First of all, she captures the little known beauty of that remote watery place perfectly. Her ability to conjure up its landscape, once shared with the local Narandjeri Aborigines, is a reminder that it is a hard place to farm now, just as it was then. Secondly, the story she tells is utterly compelling and almost mythic, such are the powerful forces unleashed on the family of misguided pastor Finch as told by his endlessly forbearing daughter Hester.
When light skinned Aboriginal boy Tull befriends the Finch family, he is welcomed into their home to share their meals and conversations. But while curious about white culture, Tull remains proud of his own. ‘Don’t you have any stories?’ he asks pointedly one day (They direct him to the Bible). On another, he remarks that he considers all white people ugly. When the Pastor muddies his tribe’s waterholes, there is consternation. When he chops down a venerable tree, the question of who owns the land is a source of more discord, a rumbling thunder that must eventually break into a storm.
Treloar calibrates these little moments of tension with impeccable judgment, never overplaying them, though she signposts a grim outcome early on, warning the reader to brace themselves for disaster. Which makes the cumulative impact of this unconventional relationship, balancing trust and mistrust, so devastating when things begin to go wrong. The Pastor is not as principled and high minded as he might wish and has no head for business: all his ventures end in debt, with increasingly terrible consequences. When Tull forms a close bond with Hester’s youngest sister Addie, Hester refuses to see what is under her nose. As the family fractures, torn apart by the pastor’s blind unbending values and his hypocrisy, Hester tries to hold everything together.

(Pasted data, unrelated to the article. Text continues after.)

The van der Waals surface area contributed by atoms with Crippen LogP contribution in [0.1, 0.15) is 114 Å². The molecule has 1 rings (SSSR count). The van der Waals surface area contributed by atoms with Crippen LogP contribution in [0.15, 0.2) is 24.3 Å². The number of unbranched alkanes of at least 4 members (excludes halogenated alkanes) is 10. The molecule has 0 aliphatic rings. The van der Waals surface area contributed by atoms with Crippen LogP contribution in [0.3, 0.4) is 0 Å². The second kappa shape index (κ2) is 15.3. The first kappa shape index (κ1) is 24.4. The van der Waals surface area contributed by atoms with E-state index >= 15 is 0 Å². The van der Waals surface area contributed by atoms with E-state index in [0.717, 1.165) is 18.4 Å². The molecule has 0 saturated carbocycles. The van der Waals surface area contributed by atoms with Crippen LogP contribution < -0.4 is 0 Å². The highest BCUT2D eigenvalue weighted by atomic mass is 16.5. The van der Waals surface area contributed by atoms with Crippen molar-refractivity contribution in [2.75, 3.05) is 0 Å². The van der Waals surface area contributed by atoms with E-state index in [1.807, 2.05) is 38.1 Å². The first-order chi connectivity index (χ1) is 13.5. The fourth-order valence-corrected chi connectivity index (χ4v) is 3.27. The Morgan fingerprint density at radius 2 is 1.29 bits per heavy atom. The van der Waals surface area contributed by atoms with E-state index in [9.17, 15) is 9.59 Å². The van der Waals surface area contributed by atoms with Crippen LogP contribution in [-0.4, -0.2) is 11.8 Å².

She is a fascinating creation: full of contradictions, overwhelmed by an eldest daughter’s sense of duty following her mother’s early death while longing to be free and independent. Seemingly uninterested in personal attachment, she fights her own nature and impulses when drawn to a visiting artist explorer. Their moment of romantic intimacy on a shell beach is again understated and restrained, sensual but unsentimental.
The novel builds to a climax that avoids melodrama, but is charged with high emotion and tension to the very last chapter.
Salt Creek, 1855, lies at the far reaches of the remote, beautiful and inhospitable coastal region, the Coorong, in the new province of South Australia. The area, just opened to graziers willing to chance their luck, becomes home to Stanton Finch and his large family, including fifteen-year-old Hester Finch.
Once wealth political activists, the Finch family has fallen on hard times. Cut adrift from the polite society they were raised to be part of, Hester and her siblings make connections where they can: with the few travellers that pass along the nearby stock route – among them a young artist … Read more.
About the Contributor
Anastasia Hadjidemetri is the former editor of The Booktopian and star of Booktopia's weekly YouTube show, Booked with Anastasia. A big reader and lover of books, Anastasia relishes the opportunity to bring you all the latest news from the world of books.